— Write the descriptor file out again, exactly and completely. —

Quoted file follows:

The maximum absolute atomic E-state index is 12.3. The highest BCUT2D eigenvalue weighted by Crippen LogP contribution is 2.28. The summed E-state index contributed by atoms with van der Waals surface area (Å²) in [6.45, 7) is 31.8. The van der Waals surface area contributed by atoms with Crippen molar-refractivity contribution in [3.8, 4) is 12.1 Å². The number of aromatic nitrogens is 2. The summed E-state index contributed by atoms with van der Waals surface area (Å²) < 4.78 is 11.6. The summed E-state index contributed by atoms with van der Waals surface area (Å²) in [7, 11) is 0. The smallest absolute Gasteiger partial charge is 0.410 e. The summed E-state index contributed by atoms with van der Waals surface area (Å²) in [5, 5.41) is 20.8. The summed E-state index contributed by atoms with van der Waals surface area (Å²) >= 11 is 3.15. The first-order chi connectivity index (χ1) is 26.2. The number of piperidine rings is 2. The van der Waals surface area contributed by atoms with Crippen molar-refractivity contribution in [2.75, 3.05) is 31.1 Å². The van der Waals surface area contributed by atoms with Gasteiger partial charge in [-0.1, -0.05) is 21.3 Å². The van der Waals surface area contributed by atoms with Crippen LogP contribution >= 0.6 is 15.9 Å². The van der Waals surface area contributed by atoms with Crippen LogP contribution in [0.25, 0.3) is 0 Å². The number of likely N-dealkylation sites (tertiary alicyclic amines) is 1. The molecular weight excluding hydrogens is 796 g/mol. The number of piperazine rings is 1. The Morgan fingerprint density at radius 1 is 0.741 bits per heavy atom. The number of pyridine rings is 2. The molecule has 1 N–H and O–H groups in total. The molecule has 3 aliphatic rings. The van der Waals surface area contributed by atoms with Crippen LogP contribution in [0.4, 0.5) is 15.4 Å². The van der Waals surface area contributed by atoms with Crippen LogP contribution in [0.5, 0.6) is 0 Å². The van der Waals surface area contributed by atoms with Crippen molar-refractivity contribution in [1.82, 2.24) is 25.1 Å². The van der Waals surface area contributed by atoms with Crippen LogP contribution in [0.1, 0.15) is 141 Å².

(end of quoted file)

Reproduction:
The maximum absolute atomic E-state index is 12.3. The highest BCUT2D eigenvalue weighted by Crippen LogP contribution is 2.28. The summed E-state index contributed by atoms with van der Waals surface area (Å²) in [6.45, 7) is 31.8. The van der Waals surface area contributed by atoms with Crippen molar-refractivity contribution in [3.8, 4) is 12.1 Å². The number of aromatic nitrogens is 2. The summed E-state index contributed by atoms with van der Waals surface area (Å²) < 4.78 is 11.6. The summed E-state index contributed by atoms with van der Waals surface area (Å²) in [7, 11) is 0. The smallest absolute Gasteiger partial charge is 0.410 e. The summed E-state index contributed by atoms with van der Waals surface area (Å²) in [5, 5.41) is 20.8. The summed E-state index contributed by atoms with van der Waals surface area (Å²) >= 11 is 3.15. The first-order chi connectivity index (χ1) is 26.2. The number of piperidine rings is 2. The van der Waals surface area contributed by atoms with Crippen molar-refractivity contribution in [2.75, 3.05) is 31.1 Å². The van der Waals surface area contributed by atoms with Gasteiger partial charge in [-0.1, -0.05) is 21.3 Å². The van der Waals surface area contributed by atoms with Crippen LogP contribution >= 0.6 is 15.9 Å². The van der Waals surface area contributed by atoms with Crippen LogP contribution in [0.25, 0.3) is 0 Å². The number of likely N-dealkylation sites (tertiary alicyclic amines) is 1. The molecular weight excluding hydrogens is 796 g/mol. The number of piperazine rings is 1. The Morgan fingerprint density at radius 1 is 0.741 bits per heavy atom. The number of pyridine rings is 2. The molecule has 1 N–H and O–H groups in total. The molecule has 3 aliphatic rings. The van der Waals surface area contributed by atoms with Crippen LogP contribution in [0.4, 0.5) is 15.4 Å². The van der Waals surface area contributed by atoms with Crippen LogP contribution in [0.5, 0.6) is 0 Å². The van der Waals surface area contributed by atoms with Crippen molar-refractivity contribution in [1.82, 2.24) is 25.1 Å². The van der Waals surface area contributed by atoms with Crippen LogP contribution in [0.1, 0.15) is 141 Å².